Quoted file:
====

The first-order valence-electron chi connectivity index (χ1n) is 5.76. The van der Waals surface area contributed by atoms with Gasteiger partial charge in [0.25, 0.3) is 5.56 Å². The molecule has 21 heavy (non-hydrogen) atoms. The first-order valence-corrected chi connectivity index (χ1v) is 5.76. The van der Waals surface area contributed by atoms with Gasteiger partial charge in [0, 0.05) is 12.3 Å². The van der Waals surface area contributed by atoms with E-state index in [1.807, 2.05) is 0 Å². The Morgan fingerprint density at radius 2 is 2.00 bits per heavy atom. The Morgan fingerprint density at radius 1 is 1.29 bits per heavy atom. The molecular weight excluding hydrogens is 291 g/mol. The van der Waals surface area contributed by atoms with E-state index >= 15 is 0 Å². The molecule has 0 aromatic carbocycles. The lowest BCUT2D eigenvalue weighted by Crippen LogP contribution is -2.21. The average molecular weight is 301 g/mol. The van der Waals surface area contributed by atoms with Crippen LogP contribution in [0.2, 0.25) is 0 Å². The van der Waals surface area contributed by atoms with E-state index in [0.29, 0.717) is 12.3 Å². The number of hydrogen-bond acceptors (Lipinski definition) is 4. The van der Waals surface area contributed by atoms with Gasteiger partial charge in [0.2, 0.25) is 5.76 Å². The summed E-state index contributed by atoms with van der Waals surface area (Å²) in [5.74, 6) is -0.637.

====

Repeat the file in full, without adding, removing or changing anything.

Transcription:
The first-order valence-electron chi connectivity index (χ1n) is 5.76. The van der Waals surface area contributed by atoms with Gasteiger partial charge in [0.25, 0.3) is 5.56 Å². The molecule has 21 heavy (non-hydrogen) atoms. The first-order valence-corrected chi connectivity index (χ1v) is 5.76. The van der Waals surface area contributed by atoms with Gasteiger partial charge in [0, 0.05) is 12.3 Å². The van der Waals surface area contributed by atoms with E-state index in [1.807, 2.05) is 0 Å². The Morgan fingerprint density at radius 2 is 2.00 bits per heavy atom. The Morgan fingerprint density at radius 1 is 1.29 bits per heavy atom. The molecular weight excluding hydrogens is 291 g/mol. The van der Waals surface area contributed by atoms with E-state index >= 15 is 0 Å². The molecule has 0 aromatic carbocycles. The lowest BCUT2D eigenvalue weighted by Crippen LogP contribution is -2.21. The average molecular weight is 301 g/mol. The van der Waals surface area contributed by atoms with Crippen LogP contribution in [0.2, 0.25) is 0 Å². The van der Waals surface area contributed by atoms with E-state index in [0.29, 0.717) is 12.3 Å². The number of hydrogen-bond acceptors (Lipinski definition) is 4. The van der Waals surface area contributed by atoms with Gasteiger partial charge in [0.2, 0.25) is 5.76 Å². The summed E-state index contributed by atoms with van der Waals surface area (Å²) in [5.74, 6) is -0.637.